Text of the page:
Transient Acantholytic Dermatosis

Updated: Mar 17, 2020
  • Author: Clay J Cockerell, MD; Chief Editor: Dirk M Elston, MD  more...
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Transient acantholytic dermatosis (Grover disease) is not an uncommon condition, but, surprisingly, it was not thoroughly characterized until Grover did so in 1970. [1] Transient acantholytic dermatosis is characterized by papulovesicular eruptions on the trunk and proximal extremities. Transient acantholytic dermatosis is a reactive skin condition that resolves over a period of weeks or months, but it is more likely to be persistent (chronic). While generally accepted to be a benign, self-limited disorder, it is often persistent and difficult to manage; hence, the description of transient is misleading. [2] The presentation can be subtle, or it may closely resemble other pruritic dermatoses. A high index of suspicion for this disease is necessary if the diagnosis is to be made correctly. Furthermore, the histologic features of transient acantholytic dermatosis (Grover disease) closely resemble those of several other conditions that are clinically distinct, which may add to potential diagnostic confusion.



The etiology of transient acantholytic dermatosis (Grover disease) is unknown. However, a number of factors have been suggested as being potentially causal or exacerbating. The most frequent association is with heat or sweating, and the obstruction of sweat ducts has been postulated to be responsible, although this association has been challenged, citing research that demonstrates that most patients with transient acantholytic dermatosis (Grover disease) present in winter, not summer. [3]  This is particularly noteworthy given the fact that xerosis is a potential cause of transient acantholytic dermatosis and is exacerbated by cold weather.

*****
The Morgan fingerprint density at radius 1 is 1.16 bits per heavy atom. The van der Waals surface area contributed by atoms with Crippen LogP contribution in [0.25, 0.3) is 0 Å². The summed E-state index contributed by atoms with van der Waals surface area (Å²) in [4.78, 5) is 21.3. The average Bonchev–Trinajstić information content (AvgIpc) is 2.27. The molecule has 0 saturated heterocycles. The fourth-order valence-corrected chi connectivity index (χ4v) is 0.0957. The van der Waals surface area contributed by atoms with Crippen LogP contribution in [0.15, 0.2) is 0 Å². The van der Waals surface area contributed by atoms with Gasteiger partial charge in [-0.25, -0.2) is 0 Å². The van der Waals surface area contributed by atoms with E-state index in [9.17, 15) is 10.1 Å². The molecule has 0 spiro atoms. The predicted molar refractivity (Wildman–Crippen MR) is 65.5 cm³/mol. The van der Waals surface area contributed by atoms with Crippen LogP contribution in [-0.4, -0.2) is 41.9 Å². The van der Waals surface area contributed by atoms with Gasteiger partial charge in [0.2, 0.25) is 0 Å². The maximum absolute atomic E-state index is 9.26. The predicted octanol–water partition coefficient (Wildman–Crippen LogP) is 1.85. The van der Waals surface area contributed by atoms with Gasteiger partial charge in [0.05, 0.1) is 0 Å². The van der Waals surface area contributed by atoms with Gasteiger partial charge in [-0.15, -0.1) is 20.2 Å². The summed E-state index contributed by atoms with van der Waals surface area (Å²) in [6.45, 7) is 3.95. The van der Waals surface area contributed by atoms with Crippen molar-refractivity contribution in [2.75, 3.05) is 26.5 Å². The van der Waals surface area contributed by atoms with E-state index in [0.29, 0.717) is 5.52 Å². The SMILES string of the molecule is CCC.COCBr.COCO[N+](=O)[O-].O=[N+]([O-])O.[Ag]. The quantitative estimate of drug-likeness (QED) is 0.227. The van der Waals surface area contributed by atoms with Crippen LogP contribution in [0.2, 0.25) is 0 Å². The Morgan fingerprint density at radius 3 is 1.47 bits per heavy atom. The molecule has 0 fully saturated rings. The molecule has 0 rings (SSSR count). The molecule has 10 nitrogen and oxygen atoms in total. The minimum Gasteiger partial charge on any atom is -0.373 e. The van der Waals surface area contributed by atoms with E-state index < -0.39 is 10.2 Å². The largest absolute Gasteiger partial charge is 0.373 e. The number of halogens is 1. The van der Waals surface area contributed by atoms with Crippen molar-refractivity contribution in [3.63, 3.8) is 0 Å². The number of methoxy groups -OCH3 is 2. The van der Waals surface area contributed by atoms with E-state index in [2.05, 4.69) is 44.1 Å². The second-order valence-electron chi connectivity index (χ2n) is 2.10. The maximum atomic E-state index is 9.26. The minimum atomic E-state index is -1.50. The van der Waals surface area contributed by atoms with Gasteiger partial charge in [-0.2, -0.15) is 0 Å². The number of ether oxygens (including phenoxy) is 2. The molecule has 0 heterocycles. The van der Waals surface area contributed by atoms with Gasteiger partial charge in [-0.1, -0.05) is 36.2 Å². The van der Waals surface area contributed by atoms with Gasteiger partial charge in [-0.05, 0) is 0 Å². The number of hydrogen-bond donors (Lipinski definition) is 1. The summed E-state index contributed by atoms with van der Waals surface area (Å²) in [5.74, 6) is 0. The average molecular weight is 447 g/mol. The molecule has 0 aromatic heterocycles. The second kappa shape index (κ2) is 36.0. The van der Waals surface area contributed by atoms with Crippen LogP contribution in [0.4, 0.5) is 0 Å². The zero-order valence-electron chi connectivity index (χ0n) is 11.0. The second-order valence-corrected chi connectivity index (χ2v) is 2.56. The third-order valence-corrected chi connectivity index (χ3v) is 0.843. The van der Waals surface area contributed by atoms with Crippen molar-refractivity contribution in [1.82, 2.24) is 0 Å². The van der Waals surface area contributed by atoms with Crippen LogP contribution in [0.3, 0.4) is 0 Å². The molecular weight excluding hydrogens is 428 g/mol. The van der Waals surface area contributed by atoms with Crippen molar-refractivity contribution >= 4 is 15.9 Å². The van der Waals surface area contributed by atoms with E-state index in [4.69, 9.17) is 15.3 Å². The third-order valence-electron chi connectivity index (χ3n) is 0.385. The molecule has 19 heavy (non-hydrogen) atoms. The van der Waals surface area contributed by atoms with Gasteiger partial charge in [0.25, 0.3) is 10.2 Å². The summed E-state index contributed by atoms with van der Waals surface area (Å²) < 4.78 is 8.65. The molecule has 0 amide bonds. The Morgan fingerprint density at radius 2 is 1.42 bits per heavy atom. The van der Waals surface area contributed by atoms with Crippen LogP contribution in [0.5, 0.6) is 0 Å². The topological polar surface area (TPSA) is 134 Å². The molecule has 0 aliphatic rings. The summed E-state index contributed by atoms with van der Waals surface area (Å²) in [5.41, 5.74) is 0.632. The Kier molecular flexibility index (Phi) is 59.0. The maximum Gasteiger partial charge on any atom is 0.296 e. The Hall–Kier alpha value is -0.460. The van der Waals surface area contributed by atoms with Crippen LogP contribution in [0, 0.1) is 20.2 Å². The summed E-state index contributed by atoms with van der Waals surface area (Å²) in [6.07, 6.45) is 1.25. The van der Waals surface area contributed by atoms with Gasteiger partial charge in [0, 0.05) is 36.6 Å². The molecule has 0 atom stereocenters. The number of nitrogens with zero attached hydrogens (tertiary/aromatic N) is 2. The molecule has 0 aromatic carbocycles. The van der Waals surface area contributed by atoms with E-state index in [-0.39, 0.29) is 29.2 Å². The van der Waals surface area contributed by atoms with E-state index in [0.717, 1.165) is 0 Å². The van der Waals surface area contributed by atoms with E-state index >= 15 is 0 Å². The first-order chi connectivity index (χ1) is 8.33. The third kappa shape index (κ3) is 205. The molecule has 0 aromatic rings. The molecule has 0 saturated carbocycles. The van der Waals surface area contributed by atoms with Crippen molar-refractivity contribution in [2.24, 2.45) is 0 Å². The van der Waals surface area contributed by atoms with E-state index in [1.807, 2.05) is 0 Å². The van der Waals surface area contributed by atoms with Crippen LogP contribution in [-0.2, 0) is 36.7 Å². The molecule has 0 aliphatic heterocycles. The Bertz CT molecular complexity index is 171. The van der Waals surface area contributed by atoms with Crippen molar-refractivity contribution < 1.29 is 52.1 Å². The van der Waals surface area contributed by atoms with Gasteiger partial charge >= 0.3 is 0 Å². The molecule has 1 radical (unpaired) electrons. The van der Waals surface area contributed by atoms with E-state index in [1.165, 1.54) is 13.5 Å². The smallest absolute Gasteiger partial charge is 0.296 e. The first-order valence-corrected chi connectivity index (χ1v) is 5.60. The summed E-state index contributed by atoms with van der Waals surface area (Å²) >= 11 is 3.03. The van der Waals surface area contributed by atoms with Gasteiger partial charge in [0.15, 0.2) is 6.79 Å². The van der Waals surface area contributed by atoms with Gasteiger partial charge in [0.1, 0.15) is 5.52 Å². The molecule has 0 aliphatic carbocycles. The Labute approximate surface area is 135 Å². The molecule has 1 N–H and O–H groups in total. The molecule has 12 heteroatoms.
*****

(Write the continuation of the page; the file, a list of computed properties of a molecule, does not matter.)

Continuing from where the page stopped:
Many patients describe preceding exposure to sunlight, although exposure to artificial ultraviolet radiation has not been shown to reproduce the process. Transient acantholytic dermatosis (Grover disease) seems to occur more frequently in patients with atopic dermatitis and asteatotic dermatitis, although many individuals with these conditions never develop it. Viral, bacterial, and other pathogens have also been proposed, but no causative role has been established. A number of transient acantholytic dermatosis (Grover disease) case reports have described an association with lymphoma, but these seem to be in the extreme minority. [4, 5] The exact pathogenesis has not been elucidated. Melanoma therapy with CTLA-4 inhibition has been associated with the disease. [6, 7]  Similarly, a number of case reports have focused on describing a direct relationship between autoimmune antibodies and transient acantholytic dermatosis, and while there is a positive correlation between autoimmune antibodies and transient acantholytic dermatosis, it is unclear whether the autoimmune antibodies cause transient acantholytic dermatosis or if they increase as a result of transient acantholytic dermatosis. [8, 9]




Exact numbers regarding the prevalence of transient acantholytic dermatosis (Grover disease) are not available. Because of the clinical similarities with other entities and variable histopathologic findings, the disease is underdiagnosed in nondermatologic settings and probably underdiagnosed overall. Since transient acantholytic dermatosis has been linked to immobilization occlusion, it is likely that a growing number of cases have gone undetected in the hospital setting.


Transient acantholytic dermatosis (Grover disease) most commonly affects middle-aged white men, although it may be seen in other ethnic groups, such as Hispanics and blacks.


Men are affected three times more often than women.


Transient acantholytic dermatosis (Grover disease) most commonly affects middle-aged men; however, it has been in reported in children.



Generally, transient acantholytic dermatosis (Grover disease) is a self-limited disorder that resolves over weeks to months, but it can be persistent and may repeatedly recur for years.


Patient Education

Transient acantholytic dermatosis (Grover disease) is not curable, and the cause is unknown. Although the symptoms can frequently be controlled, some cases are refractory to treatment and difficult to manage. Current methods of treating symptoms include topical steroids, retinoids, methotrexate, and 5-aminolevulinic acid photodynamic therapy (ALA-PDT).